weather icon Mostly Cloudy

‘Child care desert’: Most young Nevada children lack access

Updated February 16, 2023 - 12:44 pm

A new state report has found that, despite the high demand for child care in Nevada, nearly 75 percent of children ages 5 and younger don’t have access to a licensed provider.

The Governor’s Workforce Development Board voted Wednesday to approve a 128-page child care policy report from its Childcare Working Group.

As Nevada businesses experience worker shortages, the lack of affordable and accessible child care is a major factor, state officials say.

The board voted in December to create the working group because that problem has continued despite “significant financial investment” to strengthen the state’s child care system, according to the chair of the working group, Susan Brager, who is also a member of the Nevada Board of Regents.

The group has met a few times since early January. A copy of the final report will be given to state legislators for the current legislative session.

“Nevada’s economic recovery post-pandemic has bounced back, but Nevada businesses are still struggling to find workers while parents can’t find affordable and accessible child care,” Brager wrote in a letter included with the report.

‘Child care desert’

Child care costs are a huge concern in Nevada and are often more expensive than college tuition, according to the report.

Katie Gilbertson, the program development, public policy and community engagement manager for the Governor’s Office of Workforce Innovation, told the board it was important to highlight that all of Nevada is a child care desert.

Even people who don’t have children may have a business or know a co-worker who’s affected, she said.

The report also says demand for child care in the state is high, with more than 65 percent of children living in households where both parents work, but where the overwhelming majority — 74 percent — of children ages 5 and younger don’t have access to licensed child care.

During a public comment period, representatives from a handful of organizations — including the Vegas Chamber, Southern Nevada Building Trades Unions, International Brotherhood of Electrical Workers and Las Vegas HEALS, a health care membership association — expressed support for the state’s work in addressing child care issues.

The report says “sweeping policy changes” are needed so that the state’s child care system is adequate and accessible to all working families.

Funding audit recommended

The report notes that $571 million in federal coronavirus relief money was allocated in Nevada for child care-related purposes.

One of the policy recommendations calls for an independent audit of the funding that was allocated to the Nevada Department of Health and Human Services’ Division of Welfare and Supportive Services.

“It is unclear how much of each of these funding buckets were allocated, encumbered, spent, what is remaining, and how much, if any, was returned to the Federal government as unspent funding,” the report states.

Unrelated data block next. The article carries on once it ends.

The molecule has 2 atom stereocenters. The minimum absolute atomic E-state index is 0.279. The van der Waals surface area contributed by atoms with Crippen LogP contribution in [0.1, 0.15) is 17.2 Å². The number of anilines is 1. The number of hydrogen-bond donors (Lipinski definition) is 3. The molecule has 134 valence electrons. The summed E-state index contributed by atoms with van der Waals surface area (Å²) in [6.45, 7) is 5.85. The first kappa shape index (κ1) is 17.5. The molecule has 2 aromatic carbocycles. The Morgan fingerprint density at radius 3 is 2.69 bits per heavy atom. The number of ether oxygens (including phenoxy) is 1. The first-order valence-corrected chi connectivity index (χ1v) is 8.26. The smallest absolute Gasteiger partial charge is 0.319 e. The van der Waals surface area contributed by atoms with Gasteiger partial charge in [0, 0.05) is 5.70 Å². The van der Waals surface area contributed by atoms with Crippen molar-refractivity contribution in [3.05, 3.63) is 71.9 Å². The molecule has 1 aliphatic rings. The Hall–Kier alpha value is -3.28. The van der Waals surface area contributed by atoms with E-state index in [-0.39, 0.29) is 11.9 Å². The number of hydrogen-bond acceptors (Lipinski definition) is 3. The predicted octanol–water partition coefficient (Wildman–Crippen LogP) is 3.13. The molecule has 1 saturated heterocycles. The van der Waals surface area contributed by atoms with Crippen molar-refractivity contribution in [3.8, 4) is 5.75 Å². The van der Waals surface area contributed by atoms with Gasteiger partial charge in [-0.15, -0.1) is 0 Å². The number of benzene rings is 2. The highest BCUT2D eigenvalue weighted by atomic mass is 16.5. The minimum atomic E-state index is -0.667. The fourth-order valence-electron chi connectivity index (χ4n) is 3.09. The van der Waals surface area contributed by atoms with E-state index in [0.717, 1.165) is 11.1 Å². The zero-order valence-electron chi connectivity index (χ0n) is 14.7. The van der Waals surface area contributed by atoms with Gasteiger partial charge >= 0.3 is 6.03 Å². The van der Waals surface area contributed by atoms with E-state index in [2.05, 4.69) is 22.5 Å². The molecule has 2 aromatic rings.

Board member Robert Thompson, administrator of the Nevada Department of Health and Human Services’ Division of Welfare and Supportive Services, abstained from Wednesday’s vote as the report recommends an audit of his agency.

Recommendations also include using existing public spaces like public libraries, recreation centers, schools and state government buildings to provide onsite child care.

The report also calls for expanding partnerships with local nonprofits, as well as increasing wages for child care providers and eliminating licensing and regulatory barriers.

Child care survey

The board also heard a presentation Wednesday about the results of the Governor’s Office of Workforce Innovation’s child care survey, which was open from mid-December through mid-January.

The purpose of the survey was to assess the effects of the child care gap on businesses, according to David Damore, interim executive director of UNLV’s Lincy Institute and Brookings Mountain West, who conducted the data analysis.

More than 500 businesses responded, and the vast majority were small businesses, Damore said.

Of the respondents, 47 percent said access to child care is an impediment for hiring and retention, while 21.4 percent said it was a “potential impediment,” according to the report.

The report notes that some employers have taken a “grassroots approach” to offering child care, which includes allowing employees to work from home with their children or having a “bring-your-infant-to-work policy,” similar to a new pilot program recently announced by the Nevada State Treasurer’s Office.

“However, individual business policies are not conducive to every working parent in Nevada,” the report said.

Respondents to the survey also noted there are workplaces that aren’t safe for young children and some employees don’t have a job they can do from home.

Contact Julie Wootton-Greener at jgreener@reviewjournal.com or 702-387-2921. Follow @julieswootton on Twitter.

Don't miss the big stories. Like us on Facebook.